Tips And Trends Out On The Green

By Copley News Service

January 18, 2008 6 min read

GOLF 2008

Tips and trends out on the green

Copley News Service


If your golf game really has turned into a good walk spoiled, it's time to lighten up with "A Disorderly Compendium of Golf" by Lorne Rubenstein and Jeff Neuman (Workman Publishing, $13.95).

The 390-page book is stuffed trivia, historical footnotes and one-liners. It ponders the question, "Was Shakespeare a golfer?" Quotes from plays ("Uneven is the course, I like it not." Romeo and Juliet, IV, i) support a positive, if hypothetical answer. It debunks golf myths associated with the game's greatest players. And it details the caddy-player relationship with tips for both parties. And speaking of tips, if you're the player tip your caddy well. And if you're the caddy, be observant. If your player needs some space, give him room.

Just remember, golf is a quirky game. And if you're feeling down, a quick read from this entertaining book is sure to improve your mood. No promises about improving your score, however. (CNS)


If any sport could be called tame it would be golf, right?

Statistics may prove otherwise.

According to the U.S. Consumer Product Safety Commission, there were more than 102,000 golf-related injuries treated in doctors' offices, clinics and emergency rooms in 2004. These injuries cost about $2.5 billion in medical, work-loss, pain-and-suffering and legal costs.

Golfers suffer most often from hand tenderness or numbness; shoulder, back and knee pain; golfer's elbow; and wrist injuries, such as tendinitis or carpal tunnel syndrome.

And these injuries are not age-related. No matter how old a person is, it is never a good idea to just pick up a club and start hacking away.

The American Academy of Orthopaedic Surgeons offers the following tips to help prevent golfing injuries:

-- Newer golfers should take lessons and begin participating in the sport gradually.

-- Practice on real turf instead of rubber mats, when possible.

-- Dress for comfort and protection from the elements.

-- Make sure to wear the appropriate golf shoes: ones with short cleats are best.

-- Before going out to play, spend five to 10 minutes in the clubhouse stretching. Focus on the lower back, shoulders and forearms. It is also important to warm up and stretch any other musculoskeletal problem areas.

Help build your forearm muscles with exercises such as the following:

-- Squeeze a tennis ball for five minutes at a time.

-- Perform wrist curls using a lightweight dumbbell. Lower the weight to the end of your fingers, curl the weight back into your palm, and then curl up your wrist to lift the weight an inch or two higher. Perform 10 repetitions with one arm, repeat with the other arm.

-- Do reverse wrist curls with a lightweight dumbbell. Place your hands in front of you, palm side down. Using your wrist, lift the weight up and down. Hold the arm you are exercising above your elbow with your other hand to limit the motion to your forearm. Perform 10 repetitions with one arm, repeat with the other arm.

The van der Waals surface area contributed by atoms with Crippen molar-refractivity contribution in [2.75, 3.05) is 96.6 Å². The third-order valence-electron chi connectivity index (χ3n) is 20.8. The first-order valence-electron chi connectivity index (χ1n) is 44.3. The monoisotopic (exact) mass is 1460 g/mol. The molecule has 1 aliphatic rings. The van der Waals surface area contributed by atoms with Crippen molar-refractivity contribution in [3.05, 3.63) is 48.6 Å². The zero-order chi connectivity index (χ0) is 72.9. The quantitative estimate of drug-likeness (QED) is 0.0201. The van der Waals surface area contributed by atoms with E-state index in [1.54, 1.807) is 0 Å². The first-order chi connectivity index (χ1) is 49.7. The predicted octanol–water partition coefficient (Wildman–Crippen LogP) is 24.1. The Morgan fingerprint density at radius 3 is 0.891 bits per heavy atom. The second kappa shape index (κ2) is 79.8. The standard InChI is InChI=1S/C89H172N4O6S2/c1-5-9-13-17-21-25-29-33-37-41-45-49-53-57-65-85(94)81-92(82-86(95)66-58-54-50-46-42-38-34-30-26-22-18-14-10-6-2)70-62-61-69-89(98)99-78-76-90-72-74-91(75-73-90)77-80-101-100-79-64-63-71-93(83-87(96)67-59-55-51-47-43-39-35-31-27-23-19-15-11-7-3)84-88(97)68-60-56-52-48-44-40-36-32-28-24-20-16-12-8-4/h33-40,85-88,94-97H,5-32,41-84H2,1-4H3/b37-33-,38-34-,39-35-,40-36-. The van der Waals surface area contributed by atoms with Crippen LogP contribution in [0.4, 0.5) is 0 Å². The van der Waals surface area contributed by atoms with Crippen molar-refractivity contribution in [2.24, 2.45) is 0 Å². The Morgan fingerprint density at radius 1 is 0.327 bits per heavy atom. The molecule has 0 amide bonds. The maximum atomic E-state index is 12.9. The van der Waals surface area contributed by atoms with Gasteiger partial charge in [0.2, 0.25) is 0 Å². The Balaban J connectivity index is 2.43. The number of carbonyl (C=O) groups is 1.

For additional injury prevention tips and information on golf and more, visit (CNS)


-- It seems like, overnight, everybody in the airport had a suitcase or briefcase with a pull handle. Now there's a golf bag, the Datrek Roller ($150), for those who just can't shoulder the load from the parking lot to the golf cart. For the serious walker, there is the Bag Boy C550 ($160) that is very heavy duty, has fat tires, and still folds to an amazing 27 inches.

-- Most women golfers would probably agree: Few players on the LPGA have more fashion sense than Paula Creamer, including her sunglasses. And now she has her own Paula Creamer Collection of shades ($70, golf stores). And no, not all of them are pink! Paula has her own line of pink Precept golf balls, and if you catch any flak from your friends, ladies, tell them the Pink Panther won on the tour this year with them.

-- The Birdie Ball is a practice ball that first appeared a few years ago. It really isn't a ball, but a plastic thing that looks like a napkin ring. It can mimic the flight of a golf ball, but doesn't fly far. A nice practice tool in a small yard, Birdie Balls are $25 per dozen, and separate accessories include a plastic strike pad with balls ($35) and a short-game target with balls ($40).

-- For those who never get the time to wash their clubs at the course, there's the Club Tub ($50). It's a compact, portable tub with internal brushes to quickly clean your clubs.

-- The Bullseye Cup ($20, golf stores) is a yellow plastic ring that fits into any cup on the putting green and reduces the opening to the cup by one-third. A good way to sharpen your putting aim, and it can also be turned to take a better line on breaking putts. (CNS)

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